Ever wonder why PR pros hop between China and Singapore?
I’ve been fortunate that my current employer values my experience and interest in China. Therefore my team’s leaders have connected me with colleagues who have spent time in our Asia Pacific operations, culminating in my connecting with my Singapore-based colleague Sim Yee when she visited my office through Waggener Edstrom’s Global Exchange.
Before speaking to Sim Yee, I knew that Singapore played an important role in business and media in the Asia Pacific region. One example is that several international news organizations’ largest bureaus in the region are in Singapore. I’ve also known public relations professionals who start their Asia careers in Singapore then get jobs in Beijing or Shanghai, or vice versa. What I didn’t know was how closely its public relations industry was entwined with mainland China’s.
Basically for public relations, Singapore and Hong Kong are the “hubs”, and mainland China is the biggest “spoke.” This is because for global brands, regional headquarters tend to be located in these places.
What colleagues with experience in Singapore taught me about China and its relationship to Singapore:
- It’s really common to pitch new business in Singapore for work that will be executed in China.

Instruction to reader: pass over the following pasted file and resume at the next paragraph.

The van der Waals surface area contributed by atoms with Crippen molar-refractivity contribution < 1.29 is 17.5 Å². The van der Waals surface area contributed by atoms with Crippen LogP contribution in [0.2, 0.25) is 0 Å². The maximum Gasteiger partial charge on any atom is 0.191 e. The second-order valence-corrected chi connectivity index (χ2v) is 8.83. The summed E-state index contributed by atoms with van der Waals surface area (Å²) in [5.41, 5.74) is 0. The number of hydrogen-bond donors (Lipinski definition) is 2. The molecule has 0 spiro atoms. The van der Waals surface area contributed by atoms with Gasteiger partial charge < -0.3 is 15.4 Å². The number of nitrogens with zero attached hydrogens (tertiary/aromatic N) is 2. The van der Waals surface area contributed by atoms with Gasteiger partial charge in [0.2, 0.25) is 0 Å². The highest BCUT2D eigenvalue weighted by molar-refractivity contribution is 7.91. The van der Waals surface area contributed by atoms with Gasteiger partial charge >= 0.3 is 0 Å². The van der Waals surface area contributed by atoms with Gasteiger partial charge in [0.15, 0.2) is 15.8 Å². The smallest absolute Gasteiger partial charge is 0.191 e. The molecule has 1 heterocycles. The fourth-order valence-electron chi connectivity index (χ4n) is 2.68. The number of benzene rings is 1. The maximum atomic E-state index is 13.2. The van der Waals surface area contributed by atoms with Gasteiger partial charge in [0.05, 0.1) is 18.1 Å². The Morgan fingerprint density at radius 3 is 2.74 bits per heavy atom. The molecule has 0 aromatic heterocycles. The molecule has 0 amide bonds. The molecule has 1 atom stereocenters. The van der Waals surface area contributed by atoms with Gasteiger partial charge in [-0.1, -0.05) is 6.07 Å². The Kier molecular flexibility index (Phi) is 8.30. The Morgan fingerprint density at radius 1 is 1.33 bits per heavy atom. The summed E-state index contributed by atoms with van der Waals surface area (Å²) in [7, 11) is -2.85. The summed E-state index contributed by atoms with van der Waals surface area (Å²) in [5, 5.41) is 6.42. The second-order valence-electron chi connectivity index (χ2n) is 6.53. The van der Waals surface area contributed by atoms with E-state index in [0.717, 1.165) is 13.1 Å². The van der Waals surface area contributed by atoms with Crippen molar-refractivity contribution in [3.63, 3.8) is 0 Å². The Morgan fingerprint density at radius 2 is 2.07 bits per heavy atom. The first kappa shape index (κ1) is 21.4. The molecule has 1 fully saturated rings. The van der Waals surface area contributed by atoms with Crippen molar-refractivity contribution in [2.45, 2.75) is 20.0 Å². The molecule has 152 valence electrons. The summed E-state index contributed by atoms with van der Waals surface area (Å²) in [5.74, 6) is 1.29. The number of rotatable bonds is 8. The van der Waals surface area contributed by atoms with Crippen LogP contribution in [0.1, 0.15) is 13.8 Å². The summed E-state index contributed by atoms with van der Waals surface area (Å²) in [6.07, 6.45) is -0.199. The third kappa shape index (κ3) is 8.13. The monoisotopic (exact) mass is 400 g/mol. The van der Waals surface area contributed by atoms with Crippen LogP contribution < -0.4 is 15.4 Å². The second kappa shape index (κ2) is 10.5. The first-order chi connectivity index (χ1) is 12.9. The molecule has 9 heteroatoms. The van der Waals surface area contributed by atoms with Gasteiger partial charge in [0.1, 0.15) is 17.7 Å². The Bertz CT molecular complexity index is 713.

- Client companies locate their offices and staff for work in China in Singapore because they don’t trust the Chinese government. Secondary factors in Singapore’s success as a media and business hub: English language, central geographic location in APAC for business trips.
- Most of the media in China is in Beijing. Chinese media amplify stories more than other countries’ given the heavy presence of wires and syndicating websites. Singapore-based employees need to know Mandarin so they can pitch stories to Chinese media.
- Unsurprisingly, new business opportunities for China more frequently come from word-of-mouth to request attendance for requests for proposals (RFPs). This is in line with China’s cultural emphasis on guanxi.
- There is a growing business opportunity for communications work related to health care in China given that the government is pumping money into health care. I already knew about the huge demand for consumer and crisis communications in China given the rapidly growing consumer economy.
View Sim Yee’s blog post on her experience visiting my office here: Seattle: 18 to 29 March 2013. Do you have thoughts on public relations and marketing in Singapore versus mainland China? Let me know in the comments.
(photo courtesy of Sim Yee’s blog, http://meowsyy.com)
|Print article||This entry was posted by Beth Evans on May 30, 2013 at 9:14 pm, and is filed under China, public relations. Follow any responses to this post through RSS 2.0. You can leave a response or trackback from your own site.|